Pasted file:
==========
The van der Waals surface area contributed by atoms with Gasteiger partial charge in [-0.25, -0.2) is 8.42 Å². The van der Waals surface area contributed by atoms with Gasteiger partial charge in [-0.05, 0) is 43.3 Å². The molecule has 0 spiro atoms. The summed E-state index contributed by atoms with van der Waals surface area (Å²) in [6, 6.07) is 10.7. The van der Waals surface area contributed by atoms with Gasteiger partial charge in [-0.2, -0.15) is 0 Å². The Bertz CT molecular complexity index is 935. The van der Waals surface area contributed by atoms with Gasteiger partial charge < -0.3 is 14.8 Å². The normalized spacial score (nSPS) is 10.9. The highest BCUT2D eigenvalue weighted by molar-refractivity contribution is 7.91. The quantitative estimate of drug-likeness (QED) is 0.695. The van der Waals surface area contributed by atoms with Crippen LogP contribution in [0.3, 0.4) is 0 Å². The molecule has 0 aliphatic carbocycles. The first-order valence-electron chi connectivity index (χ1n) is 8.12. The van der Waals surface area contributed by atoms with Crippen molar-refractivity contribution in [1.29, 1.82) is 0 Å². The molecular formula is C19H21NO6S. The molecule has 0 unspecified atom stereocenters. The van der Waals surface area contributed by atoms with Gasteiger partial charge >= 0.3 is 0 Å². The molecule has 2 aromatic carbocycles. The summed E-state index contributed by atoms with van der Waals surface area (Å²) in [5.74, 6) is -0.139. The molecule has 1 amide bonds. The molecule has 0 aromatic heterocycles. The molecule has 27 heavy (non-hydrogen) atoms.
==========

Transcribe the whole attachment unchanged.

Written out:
The van der Waals surface area contributed by atoms with Gasteiger partial charge in [-0.25, -0.2) is 8.42 Å². The van der Waals surface area contributed by atoms with Gasteiger partial charge in [-0.05, 0) is 43.3 Å². The molecule has 0 spiro atoms. The summed E-state index contributed by atoms with van der Waals surface area (Å²) in [6, 6.07) is 10.7. The van der Waals surface area contributed by atoms with Gasteiger partial charge in [-0.2, -0.15) is 0 Å². The Bertz CT molecular complexity index is 935. The van der Waals surface area contributed by atoms with Gasteiger partial charge < -0.3 is 14.8 Å². The normalized spacial score (nSPS) is 10.9. The highest BCUT2D eigenvalue weighted by molar-refractivity contribution is 7.91. The quantitative estimate of drug-likeness (QED) is 0.695. The van der Waals surface area contributed by atoms with Crippen LogP contribution in [0.3, 0.4) is 0 Å². The molecule has 0 aliphatic carbocycles. The first-order valence-electron chi connectivity index (χ1n) is 8.12. The van der Waals surface area contributed by atoms with Crippen molar-refractivity contribution in [1.29, 1.82) is 0 Å². The molecular formula is C19H21NO6S. The molecule has 0 unspecified atom stereocenters. The van der Waals surface area contributed by atoms with Gasteiger partial charge >= 0.3 is 0 Å². The molecule has 2 aromatic carbocycles. The summed E-state index contributed by atoms with van der Waals surface area (Å²) in [5.74, 6) is -0.139. The molecule has 1 amide bonds. The molecule has 0 aromatic heterocycles. The molecule has 27 heavy (non-hydrogen) atoms.